Europe South Asia Asia Pacific Americas Middle East Africa BBC Homepage World Service Education
BBC Homepagelow graphics version | feedback | help
BBC News Online
 You are in: UK
Front Page 
World 
UK 
Northern Ireland 
Scotland 
Wales 
UK Politics 
Business 
Sci/Tech 
Health 
Education 
Sport 
Entertainment 
Talking Point 
In Depth 
AudioVideo 


The BBC's Graham Satchell
"Refugees may be forced to go to other parts of the country"
 real 28k

Monday, 6 December, 1999, 16:44 GMT
Dispersal for asylum-seekers
A child immigrant About 65,000 immigrants will seek asylum this year


New arrangements to spread asylum-seekers in clusters around the country come into effect on Monday.

Clearing-houses have been set up in Kent and London to process new arrivals into England.

The aim is to relieve pressure on councils in key areas, such as Dover and London, which have been overburdened with asylum seekers and to spread the load more evenly around the country.

Those requiring accommodation will be dispersed to areas with housing to spare, initially likely to be in the north-west and north-east of England.

A woman talks to an immigration officer The government is trying to speed up the decision process
The interim arrangements will stay in place until April and foreshadow the new system for handling asylum-seekers laid out in the newly-passed Asylum and Immigration Act.

About 6,500 asylum-seekers a month are expected to fall within the terms of the new system including 1,300 families and 1,300 single adults.

Others are likely to live with family or friends or may have funds to support themselves.

England and Wales have been divided into nine regions, each told to expect to receive 300 applicants a month.

However, the figure could be higher or lower depending on numbers seeking asylum.

Sharing the burden
The North West
The North East
Yorkshire
West Midlands
East Midlands
South West
South Central
East Anglia
Wales
Applicants who need access to specialist medical care only available in London, such as torture victims, will be allowed to stay near the capital as will people who already have very close relatives there.

'No random scattering'

Guidelines have urged local authorities to try to house asylum-seekers near people from a similar culture and language and with a community structure which can support them.

However, concern has been expressed in some quarters over the workability of the new arrangements.

Richard Kemp, of Liverpool City Council, described the situation as "a shambles".

He said: "We don't know how much money we will be getting to cover education and health services used by these people and we are already overstretched.

"We don't know what type of people we will get, such as the mix between families and single people.

"We don't know their counties of origin so we don't know what translators we need or if we have people who understand their particular problems."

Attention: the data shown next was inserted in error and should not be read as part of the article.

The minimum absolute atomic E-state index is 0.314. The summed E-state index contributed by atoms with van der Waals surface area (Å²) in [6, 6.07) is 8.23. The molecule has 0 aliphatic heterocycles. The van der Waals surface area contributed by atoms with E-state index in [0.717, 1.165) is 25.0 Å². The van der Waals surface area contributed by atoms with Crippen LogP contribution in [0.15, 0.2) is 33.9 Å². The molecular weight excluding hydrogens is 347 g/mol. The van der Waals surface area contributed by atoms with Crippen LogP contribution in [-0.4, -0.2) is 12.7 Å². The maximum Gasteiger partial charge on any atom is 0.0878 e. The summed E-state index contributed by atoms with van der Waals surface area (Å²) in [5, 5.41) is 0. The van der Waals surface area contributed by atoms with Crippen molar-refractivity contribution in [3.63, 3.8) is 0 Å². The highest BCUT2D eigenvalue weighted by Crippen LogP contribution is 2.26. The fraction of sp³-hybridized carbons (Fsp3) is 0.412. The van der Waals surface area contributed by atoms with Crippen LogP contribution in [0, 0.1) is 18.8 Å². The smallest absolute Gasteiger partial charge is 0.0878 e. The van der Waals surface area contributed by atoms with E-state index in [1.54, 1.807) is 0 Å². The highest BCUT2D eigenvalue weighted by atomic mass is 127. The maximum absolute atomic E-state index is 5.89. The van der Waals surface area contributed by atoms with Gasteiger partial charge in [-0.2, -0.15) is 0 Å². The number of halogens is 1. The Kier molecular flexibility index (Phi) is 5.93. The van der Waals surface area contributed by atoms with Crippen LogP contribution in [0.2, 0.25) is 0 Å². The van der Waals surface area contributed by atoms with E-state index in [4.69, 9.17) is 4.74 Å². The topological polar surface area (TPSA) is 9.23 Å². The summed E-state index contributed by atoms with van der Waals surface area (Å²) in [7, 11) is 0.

An immigration officer More than 90,000 asylum-seekers are waiting to get their cases heard
Under the new regulations, single people can only be given support as part of a package of accommodation and assistance with essential living needs, allowing only 10 per person in cash each week.

However, there is no limit on the proportion of support that can be given as cash to asylum-seekers with children.

Nick Hardwick, chief executive of the Refugee Council, urged local authorities to work carefully to ensure asylum-seekers were treated well by the new system.

He said: "Asylum-seekers should not be scattered in a random fashion but settled in clusters where they can find mutual support and have access to the basic services they need."

Figures for October showed a drop in the number of asylum-seekers coming into the UK from a record high of 7,300 in October to 6,300.

Last year 44,000 asylum seekers logged applications, a figure which is likely to hit 65,000 this year.

The Asylum and Immigration Act introduces a total shake-up in the provision of support for asylum seekers and the way cases are handled.

The aim is to deter economic migrants by removing entitlement to benefits and streamlining decision making.

The backlog of outstanding cases currently stands at nearly 90,000.

Search BBC News Online

Advanced search options
Launch console
BBC RADIO NEWS
BBC ONE TV NEWS
WORLD NEWS SUMMARY
PROGRAMMES GUIDE

See also:
08 Nov 99 |  UK Politics
Refugees 'help put the Great in Britain'
02 Nov 99 |  UK Politics
Irvine refuses to put timing to asylum pledge
24 Oct 99 |  UK
Child asylum seekers 'denied education'
20 Oct 99 |  UK Politics
Lords defeat for asylum vouchers
18 Oct 99 |  UK Politics
Asylum seekers to get orders early
23 Aug 99 |  UK Politics
Straw denies asylum system is overwhelmed
08 Oct 99 |  UK Politics
Asylum seekers to be fingerprinted
02 Sep 99 |  UK
Port targets illegal immigrants
17 Aug 99 |  UK
Immigrant influx 'must stop'

Internet links:

The BBC is not responsible for the content of external internet sites
Links to other UK stories are at the foot of the page.


E-mail this story to a friend

Links to more UK stories